Perera is indigenous to Valdobbiadene and translates literally to “pear,” which refers to the pear-like perfume it lends to the wines. The grape variety nearly went extinct in the 1970s due to flavescence dorée, a bacterial disease spread by leafhoppers, which causes diminished photosynthesis in the foliage. Perera has slowly been revitalized, but there are still only about 30 hectares planted today, most in the famous cru of Cartizze.
Bianchetta Trevigiana is a thick-skinned variety that grows in small bunches. The name means “little white from Treviso” and aside from its inclusion in Prosecco, it is often used for vermouth.
Bianchetta Trevigiana grapes (Photo credit: Chris Tanghe)
The last of the indigenous varieties is Verdiso, which hails from the Colli Euganei to the south near Padova. Like Perera, it was almost wiped out in the 1960s by disease but has made a comeback. Today, there are 81 hectares planted. Verdiso produces wines with elevated floral and citrus tones. Outside of Prosecco production, Verdiso is often utilized in passito wines.
While many DOCGs have questionable value, the differences in quality between DOC and DOCG Prosecco display a stark contrast. The DOCG was established in 2009 and delineates the original DOC, marking the area between the towns of Valdobbiadene in the west and Conegliano in the east. The boundaries were first drawn in the 1930s and later made official with the formation of the DOC in 1969. This is the area producing the highest quality wines due to the advantageous soil types, aspect, and elevation range from the Italian Alps. On the palate, distinct characteristics become clearly apparent as one moves from the west to the east. Vines grown in and around Valdobbiadene, tucked into the foothills of the Dolomites, display a savory identity, full of sweet herbs, higher-toned citrus fruits, and an almost salty finish. These wines are made with grapes grown on the steepest slopes, in generally higher pH soils, and at higher elevations. These vineyards are extremely difficult to work and must be tended by hand. The landscape is not unlike what is often seen in Germany.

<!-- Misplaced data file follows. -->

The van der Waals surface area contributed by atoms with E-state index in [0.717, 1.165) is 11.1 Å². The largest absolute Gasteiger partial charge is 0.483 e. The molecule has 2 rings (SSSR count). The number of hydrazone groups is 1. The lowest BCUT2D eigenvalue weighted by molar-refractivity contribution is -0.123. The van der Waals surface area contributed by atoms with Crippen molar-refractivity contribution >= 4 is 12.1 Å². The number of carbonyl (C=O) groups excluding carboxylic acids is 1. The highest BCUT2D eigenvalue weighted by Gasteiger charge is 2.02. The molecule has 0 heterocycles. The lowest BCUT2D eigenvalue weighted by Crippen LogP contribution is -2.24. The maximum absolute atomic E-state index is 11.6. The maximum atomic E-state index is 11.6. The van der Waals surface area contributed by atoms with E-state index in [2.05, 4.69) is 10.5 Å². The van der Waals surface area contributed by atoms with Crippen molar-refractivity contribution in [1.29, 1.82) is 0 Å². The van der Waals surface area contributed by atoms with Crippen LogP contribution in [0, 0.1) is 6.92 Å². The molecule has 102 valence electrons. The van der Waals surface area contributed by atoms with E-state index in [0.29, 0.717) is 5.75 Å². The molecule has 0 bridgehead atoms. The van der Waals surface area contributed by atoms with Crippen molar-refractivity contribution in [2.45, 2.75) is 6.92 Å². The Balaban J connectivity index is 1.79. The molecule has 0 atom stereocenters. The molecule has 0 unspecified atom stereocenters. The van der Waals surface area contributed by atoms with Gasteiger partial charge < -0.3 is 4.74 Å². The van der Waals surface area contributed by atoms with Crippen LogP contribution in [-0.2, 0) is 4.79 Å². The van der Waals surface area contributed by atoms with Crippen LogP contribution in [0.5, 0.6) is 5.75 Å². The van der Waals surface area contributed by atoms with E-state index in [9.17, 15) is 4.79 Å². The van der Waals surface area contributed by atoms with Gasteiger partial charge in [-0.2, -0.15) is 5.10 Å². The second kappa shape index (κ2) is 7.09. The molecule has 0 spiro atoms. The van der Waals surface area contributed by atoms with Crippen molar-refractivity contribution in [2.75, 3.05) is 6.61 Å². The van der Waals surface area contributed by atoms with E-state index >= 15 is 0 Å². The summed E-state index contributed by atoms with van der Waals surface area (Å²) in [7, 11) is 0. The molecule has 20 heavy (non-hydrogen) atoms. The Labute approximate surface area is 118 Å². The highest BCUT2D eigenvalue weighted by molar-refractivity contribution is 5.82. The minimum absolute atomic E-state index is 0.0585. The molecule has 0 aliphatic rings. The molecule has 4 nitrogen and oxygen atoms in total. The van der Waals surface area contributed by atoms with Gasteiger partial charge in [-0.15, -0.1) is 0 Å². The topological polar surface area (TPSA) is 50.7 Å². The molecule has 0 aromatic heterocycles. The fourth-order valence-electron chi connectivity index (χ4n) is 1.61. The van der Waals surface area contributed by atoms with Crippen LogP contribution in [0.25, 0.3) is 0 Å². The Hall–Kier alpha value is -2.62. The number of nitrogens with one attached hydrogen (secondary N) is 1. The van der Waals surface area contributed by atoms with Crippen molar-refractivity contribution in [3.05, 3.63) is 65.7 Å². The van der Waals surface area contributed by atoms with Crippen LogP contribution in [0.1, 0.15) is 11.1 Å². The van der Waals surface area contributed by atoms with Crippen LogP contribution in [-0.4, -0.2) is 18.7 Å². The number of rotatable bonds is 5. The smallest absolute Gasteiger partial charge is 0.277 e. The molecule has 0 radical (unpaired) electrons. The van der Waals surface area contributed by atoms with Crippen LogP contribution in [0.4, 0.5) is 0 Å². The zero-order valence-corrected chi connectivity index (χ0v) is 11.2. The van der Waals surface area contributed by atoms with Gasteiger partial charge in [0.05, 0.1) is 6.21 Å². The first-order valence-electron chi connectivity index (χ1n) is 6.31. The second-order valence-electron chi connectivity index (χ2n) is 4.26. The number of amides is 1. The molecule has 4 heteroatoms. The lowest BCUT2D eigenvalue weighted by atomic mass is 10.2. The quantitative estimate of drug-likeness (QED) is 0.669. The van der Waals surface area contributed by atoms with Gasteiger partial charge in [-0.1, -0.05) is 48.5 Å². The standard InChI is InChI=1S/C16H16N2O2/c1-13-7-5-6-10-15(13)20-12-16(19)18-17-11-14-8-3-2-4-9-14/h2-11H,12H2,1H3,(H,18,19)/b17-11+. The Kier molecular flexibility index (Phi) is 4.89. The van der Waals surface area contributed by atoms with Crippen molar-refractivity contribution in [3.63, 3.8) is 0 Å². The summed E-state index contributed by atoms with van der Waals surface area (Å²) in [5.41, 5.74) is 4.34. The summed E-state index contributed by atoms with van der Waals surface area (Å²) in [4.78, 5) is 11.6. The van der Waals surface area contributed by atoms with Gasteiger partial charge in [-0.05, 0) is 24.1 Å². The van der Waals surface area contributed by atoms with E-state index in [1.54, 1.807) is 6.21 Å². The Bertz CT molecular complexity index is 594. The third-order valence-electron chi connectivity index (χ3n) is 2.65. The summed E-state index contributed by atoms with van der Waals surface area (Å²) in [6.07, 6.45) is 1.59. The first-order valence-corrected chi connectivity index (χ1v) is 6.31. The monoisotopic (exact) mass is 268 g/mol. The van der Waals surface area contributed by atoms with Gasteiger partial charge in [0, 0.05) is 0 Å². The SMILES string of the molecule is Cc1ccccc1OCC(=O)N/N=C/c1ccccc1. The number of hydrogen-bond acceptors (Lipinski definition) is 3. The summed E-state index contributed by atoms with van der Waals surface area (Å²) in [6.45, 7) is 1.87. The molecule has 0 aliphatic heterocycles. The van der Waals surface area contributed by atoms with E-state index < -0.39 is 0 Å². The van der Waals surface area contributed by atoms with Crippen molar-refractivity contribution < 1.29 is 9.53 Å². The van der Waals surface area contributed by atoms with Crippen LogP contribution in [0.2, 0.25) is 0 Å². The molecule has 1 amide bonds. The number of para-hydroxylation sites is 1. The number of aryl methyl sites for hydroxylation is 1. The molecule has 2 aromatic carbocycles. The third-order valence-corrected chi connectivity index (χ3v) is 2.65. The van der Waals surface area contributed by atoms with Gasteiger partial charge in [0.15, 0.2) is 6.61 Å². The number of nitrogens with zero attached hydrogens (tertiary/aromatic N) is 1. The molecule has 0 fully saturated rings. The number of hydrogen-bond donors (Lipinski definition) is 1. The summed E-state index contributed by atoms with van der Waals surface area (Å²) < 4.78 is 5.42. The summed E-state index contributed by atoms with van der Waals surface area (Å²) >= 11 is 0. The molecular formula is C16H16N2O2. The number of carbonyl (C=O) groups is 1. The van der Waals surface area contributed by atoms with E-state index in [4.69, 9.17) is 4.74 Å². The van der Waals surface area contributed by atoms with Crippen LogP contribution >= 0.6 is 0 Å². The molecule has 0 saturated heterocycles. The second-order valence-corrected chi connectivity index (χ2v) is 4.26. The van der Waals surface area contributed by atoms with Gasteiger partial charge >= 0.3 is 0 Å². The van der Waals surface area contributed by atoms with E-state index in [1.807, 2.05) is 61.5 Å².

One of the steepest and most prized hillsides is the cru Cartizze. Until recently, Cartizze was the most expensive vineyard land in all of Italy, selling for more than a million euros per hectare. Cartizze is now surpassed in land prices only by Barolo and Barbaresco. This limestone hill produces the most focused wines of the region. The wines are traditionally dry (17-32 g/l) or extra dry (12-17 g/l) and served with cured lardo on bread. Historically, this hillside was the first to ripen due to its exposure and ideal luminosity, and therefore it was the most coveted vineyard land in the region. It does have a cooler-than-average temperature when compared with other sites, which helps to maintain acidity. The entire cru is relatively small at 106 planted hectares.
View from the hill of Cartizze, looking west (Photo credit: Chris Tanghe)